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Columbia Containers Shoreline Protection Repair - Public Comments Invited

July 6, 2020 – As part of its Project and Environmental Review process, the Vancouver Fraser Port Authority must determine whether the proposed Columbia Containers Shoreline Protection Repair, located in Vancouver is likely to cause significant adverse environmental effects.

To help inform this determination and a decision on whether or not to approve the proposed project, the Vancouver Fraser Port Authority is inviting comments from the public respecting that determination. All comments received will be considered public and may be posted online. For more information, individuals should consult the Privacy Notice on the Registry website.

Written comments must be submitted by August 4, 2020 via the online commenting tool or to:

Vancouver Fraser Port Authority
Project and Environmental Review
100 The Pointe, 999 Canada Place
Vancouver, B.C. Canada  V6C 3T4
per@portvancouver.com

The Proposed Project

Vancouver Fraser Port Authority, (the Applicant) is proposing to conduct repairs to approximately 600 metres of existing shoreline protection infrastructure along the foreshore of the leased property at 2319 Commissioner Street, Vancouver, B.C. The project consists of the removal and disposal of woody and other organic debris and concrete slabs, salvage of existing rip rap, and import of new materials to the site. The Applicant proposes to place armour rock, filter rock and gravel over geotextile fabric to restore the existing shoreline protection infrastructure.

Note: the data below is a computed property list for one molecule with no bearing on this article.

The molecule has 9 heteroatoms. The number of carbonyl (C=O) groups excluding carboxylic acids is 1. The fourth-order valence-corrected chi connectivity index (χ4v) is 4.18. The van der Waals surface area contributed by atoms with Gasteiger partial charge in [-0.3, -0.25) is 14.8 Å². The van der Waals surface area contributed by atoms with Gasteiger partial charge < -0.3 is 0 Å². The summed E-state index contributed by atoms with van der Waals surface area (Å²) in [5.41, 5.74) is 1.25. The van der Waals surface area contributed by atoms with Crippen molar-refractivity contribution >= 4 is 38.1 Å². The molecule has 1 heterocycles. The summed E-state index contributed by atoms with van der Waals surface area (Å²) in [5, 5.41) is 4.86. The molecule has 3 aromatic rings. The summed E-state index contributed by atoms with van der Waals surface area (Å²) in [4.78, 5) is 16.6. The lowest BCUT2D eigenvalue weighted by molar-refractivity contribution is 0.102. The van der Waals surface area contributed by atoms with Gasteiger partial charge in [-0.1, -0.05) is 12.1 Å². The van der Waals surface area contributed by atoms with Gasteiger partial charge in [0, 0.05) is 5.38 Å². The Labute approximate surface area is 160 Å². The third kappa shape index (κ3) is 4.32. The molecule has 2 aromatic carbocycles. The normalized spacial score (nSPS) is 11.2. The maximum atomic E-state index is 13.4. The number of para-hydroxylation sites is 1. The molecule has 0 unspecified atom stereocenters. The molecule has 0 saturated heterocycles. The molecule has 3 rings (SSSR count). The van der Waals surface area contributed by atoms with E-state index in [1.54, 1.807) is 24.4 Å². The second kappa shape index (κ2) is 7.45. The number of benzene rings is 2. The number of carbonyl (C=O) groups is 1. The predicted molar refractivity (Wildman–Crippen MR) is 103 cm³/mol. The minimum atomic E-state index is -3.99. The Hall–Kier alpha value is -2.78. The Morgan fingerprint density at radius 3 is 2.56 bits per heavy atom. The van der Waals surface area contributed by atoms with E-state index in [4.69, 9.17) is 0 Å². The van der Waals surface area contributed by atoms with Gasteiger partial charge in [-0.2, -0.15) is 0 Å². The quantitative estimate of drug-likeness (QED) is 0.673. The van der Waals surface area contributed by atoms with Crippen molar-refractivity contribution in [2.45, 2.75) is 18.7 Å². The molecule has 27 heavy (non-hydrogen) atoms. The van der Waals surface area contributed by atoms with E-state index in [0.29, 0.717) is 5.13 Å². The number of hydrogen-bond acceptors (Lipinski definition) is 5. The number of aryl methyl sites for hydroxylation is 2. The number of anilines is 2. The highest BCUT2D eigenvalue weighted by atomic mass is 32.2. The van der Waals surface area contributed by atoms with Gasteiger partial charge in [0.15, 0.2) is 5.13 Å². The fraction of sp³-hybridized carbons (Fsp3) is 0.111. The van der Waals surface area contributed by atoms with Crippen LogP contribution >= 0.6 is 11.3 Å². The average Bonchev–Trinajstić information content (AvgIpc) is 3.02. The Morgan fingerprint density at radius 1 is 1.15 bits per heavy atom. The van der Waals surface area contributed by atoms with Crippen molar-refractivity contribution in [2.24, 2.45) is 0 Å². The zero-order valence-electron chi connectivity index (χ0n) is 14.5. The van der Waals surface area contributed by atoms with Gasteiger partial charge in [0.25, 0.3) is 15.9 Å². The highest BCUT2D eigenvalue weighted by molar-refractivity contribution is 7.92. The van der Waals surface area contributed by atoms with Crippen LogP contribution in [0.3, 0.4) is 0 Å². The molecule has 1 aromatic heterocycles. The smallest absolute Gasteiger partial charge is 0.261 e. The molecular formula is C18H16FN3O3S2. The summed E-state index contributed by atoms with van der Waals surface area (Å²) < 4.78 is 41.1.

The shoreline protection repair works are proposed to be completed in sections of 5-10 metres width that can be completed in a single shift to prevent exposure of unprotected slopes to water and waves. A silt curtain is proposed to be deployed to contain suspended solids along the sections of shoreline under active construction. The work is proposed to be done during low tide conditions, such that all works will be completed in the dry to the extent possible. Works are proposed to be conducted primarily with marine-based equipment with limited upland works, based on logistics for access, minimizing disruptions to the tenant, and tide height. Marine-based equipment would include a materials barge and barge mounted crane for placing filter and armour rocks, and tugs to assist in barge movement. Land-based construction equipment would include a crane or an excavator and a front-end loader for placement of rocks. Marine based equipment is proposed to be staged on a floating barge adjacent to the shoreline and land-based equipment would be staged from the top of the bank in sequence to the marine-based work. Works are expected to be completed in shifts which may extended beyond regular port authority construction hours and include nighttime works in order to complete works at low tide.

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